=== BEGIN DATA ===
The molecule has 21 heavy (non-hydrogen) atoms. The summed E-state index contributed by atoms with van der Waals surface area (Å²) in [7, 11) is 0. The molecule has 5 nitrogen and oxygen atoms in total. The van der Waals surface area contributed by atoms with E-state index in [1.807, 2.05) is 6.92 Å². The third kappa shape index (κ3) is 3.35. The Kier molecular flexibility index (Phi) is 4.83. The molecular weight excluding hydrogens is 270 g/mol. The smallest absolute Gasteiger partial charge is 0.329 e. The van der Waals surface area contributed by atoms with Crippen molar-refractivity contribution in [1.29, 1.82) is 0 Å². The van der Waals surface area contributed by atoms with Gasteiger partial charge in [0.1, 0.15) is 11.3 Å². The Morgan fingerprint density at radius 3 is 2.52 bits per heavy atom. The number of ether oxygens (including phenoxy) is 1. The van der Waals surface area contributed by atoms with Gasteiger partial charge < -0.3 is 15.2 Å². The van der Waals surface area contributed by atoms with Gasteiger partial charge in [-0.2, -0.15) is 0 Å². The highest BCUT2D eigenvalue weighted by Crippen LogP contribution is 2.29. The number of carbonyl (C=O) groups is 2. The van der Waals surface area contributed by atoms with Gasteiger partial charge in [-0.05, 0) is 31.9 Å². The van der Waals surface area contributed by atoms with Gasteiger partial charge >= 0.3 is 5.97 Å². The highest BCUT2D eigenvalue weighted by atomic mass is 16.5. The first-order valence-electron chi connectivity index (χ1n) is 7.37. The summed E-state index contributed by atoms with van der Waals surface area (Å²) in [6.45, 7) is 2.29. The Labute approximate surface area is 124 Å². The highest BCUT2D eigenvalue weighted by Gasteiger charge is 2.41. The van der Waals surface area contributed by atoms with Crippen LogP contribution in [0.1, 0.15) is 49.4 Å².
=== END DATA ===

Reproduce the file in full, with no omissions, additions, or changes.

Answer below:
The molecule has 21 heavy (non-hydrogen) atoms. The summed E-state index contributed by atoms with van der Waals surface area (Å²) in [7, 11) is 0. The molecule has 5 nitrogen and oxygen atoms in total. The van der Waals surface area contributed by atoms with E-state index in [1.807, 2.05) is 6.92 Å². The third kappa shape index (κ3) is 3.35. The Kier molecular flexibility index (Phi) is 4.83. The molecular weight excluding hydrogens is 270 g/mol. The smallest absolute Gasteiger partial charge is 0.329 e. The van der Waals surface area contributed by atoms with Crippen molar-refractivity contribution in [1.29, 1.82) is 0 Å². The van der Waals surface area contributed by atoms with Gasteiger partial charge in [0.1, 0.15) is 11.3 Å². The Morgan fingerprint density at radius 3 is 2.52 bits per heavy atom. The number of ether oxygens (including phenoxy) is 1. The van der Waals surface area contributed by atoms with Gasteiger partial charge < -0.3 is 15.2 Å². The van der Waals surface area contributed by atoms with Gasteiger partial charge in [-0.2, -0.15) is 0 Å². The highest BCUT2D eigenvalue weighted by Crippen LogP contribution is 2.29. The number of carbonyl (C=O) groups is 2. The van der Waals surface area contributed by atoms with Gasteiger partial charge in [-0.05, 0) is 31.9 Å². The van der Waals surface area contributed by atoms with Gasteiger partial charge >= 0.3 is 5.97 Å². The highest BCUT2D eigenvalue weighted by atomic mass is 16.5. The first-order valence-electron chi connectivity index (χ1n) is 7.37. The summed E-state index contributed by atoms with van der Waals surface area (Å²) in [6.45, 7) is 2.29. The Labute approximate surface area is 124 Å². The highest BCUT2D eigenvalue weighted by Gasteiger charge is 2.41. The van der Waals surface area contributed by atoms with Crippen LogP contribution in [0.1, 0.15) is 49.4 Å².